Tuesday, March 21, 2023

The Restored Laurel and Hardy Short "Battle of the Century" (1927)


I knew who Laurel and Hardy were when I was a little kid because they were on TV, Monday through Friday afternoons. I was allowed to watch them, but not The Three Stooges, who were violent. Laurel and Hardy made 106 shorts and features for thirty years, beginning in 1921. By the 1960s, both of them had passed away, and their output had been cut and packaged to television.
I still remember going to the then-new public library in Lawrence, Kansas (The older one had been in a disastrous flood in the early 1970s, shutting it down for quite a long time), and borrowing a book about their films. The library had things you could borrow that I had never heard of. I remember Dad checking out a framed painting! And there were also movies. Super 8mm movies of the silent film stars from Blackhawk films. (Located just the next state over, in Davenport, IA.)

Anyway, one thing I learned from that book was that despite how popular L&H were, a number of their films had been lost. UCLA has a Laurel and Hardy Film Preservation Fund. Here's a for instance: there was, for many decades, a missing reel for their Battle of the Century short (1927), which featured THE pie fight to end all pie fights. Even by 1927, pie fights were considered passe, but Stan Laurel (He wrote most of the gags.) conceived of an epic escalating pie battle, involving some 3,000 pies. Now who wouldn't want to see that?

Fast forward to the 21st century. Jon Mirsalis, a silent film accompanist, collector, and preservationist, found it. Here's an interview with him from 2016 where he describes how he came across it. The missing reel can be watched here, but if you want to see the whole restored short, here you go:


DBenson said...

I would bet that book was "The Films of Laurel and Hardy" by William K. Everson. In the mid-60s I spent my birthday money on a paperback edition I still have. Our library in Morgan Hill, CA also had a bunch of Blackhawk 8mm films, and I eventually saved up allowance to buy my very own copies of "Double Whoopee" and "Two Tars".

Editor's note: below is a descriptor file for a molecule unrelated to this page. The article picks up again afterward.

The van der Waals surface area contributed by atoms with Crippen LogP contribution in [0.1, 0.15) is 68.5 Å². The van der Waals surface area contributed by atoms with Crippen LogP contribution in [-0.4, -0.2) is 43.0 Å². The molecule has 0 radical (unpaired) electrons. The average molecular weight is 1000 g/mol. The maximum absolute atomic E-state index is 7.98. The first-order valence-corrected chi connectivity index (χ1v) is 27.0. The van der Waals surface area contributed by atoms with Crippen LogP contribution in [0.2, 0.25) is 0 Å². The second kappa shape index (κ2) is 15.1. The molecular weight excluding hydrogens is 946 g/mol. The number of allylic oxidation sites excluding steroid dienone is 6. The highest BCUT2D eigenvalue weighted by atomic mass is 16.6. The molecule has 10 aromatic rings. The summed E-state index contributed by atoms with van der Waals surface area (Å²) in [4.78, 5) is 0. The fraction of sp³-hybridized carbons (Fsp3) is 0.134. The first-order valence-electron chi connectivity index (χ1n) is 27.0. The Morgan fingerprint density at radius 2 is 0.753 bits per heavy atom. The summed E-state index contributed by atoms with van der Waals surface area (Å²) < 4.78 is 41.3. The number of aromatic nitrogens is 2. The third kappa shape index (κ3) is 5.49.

Somehow the boys vanished from our local television before I hit adolescence, but I do remember that many of the shorts were clippings from their features. Hugely frustrating, since it was obvious that somewhere there were longer films we weren't seeing. What were they doing in operetta costumes? Why are they breaking into an old west saloon? Where did their twin brothers come from? The Everson book cleared up which features they must have come from, but it was many years before I actually saw them all. "March of the Wooden Soldiers" (aka "Babes in Toyland") was the only Laurel and Hardy feature that got regular exposure in our area, being a holiday staple.

Now their uncut sound shorts and features -- pretty much all of which survive -- can be readily had on nice discs. Even the poorly regarded Fox features, redeemed by pristine prints and worthwhile commentaries. The silents are a bit harder to lay hands on, because of rights. Besides viewing online you can buy one of the European releases, but you'll need an all-regions disc player.

Chances are you saw some of the Robert Youngson compilation features on local TV. Produced in the 50s-60s, they triggered a revival in public interest and were the gateway drug for a generation of fans, scholars, and preservationists. Today you can find beautiful restored versions of nearly all the films Youngson excerpted, but the compilations have become nostalgic in their own right, insistent narration and all. There's a restored version of "When Comedy Was King" with commentary; also releases of "The Golden Age of Comedy", "Thirty Years of Fun", and "Days of Thrills and Laughter".

Orang Basikal said...

The other classic book is Mr Laurel and Mr Hardy, by John McCabe, which is the first book I read about them, in 1965. Mr McCabe wrote several other books about them, founded the fan club The Sons of the Desert, and married Rosina Marchisio, who had played the ingenue in the L&H feature film Way Out West.

Orang Basikal said...

It is always a pleasure to see a lost film has been found.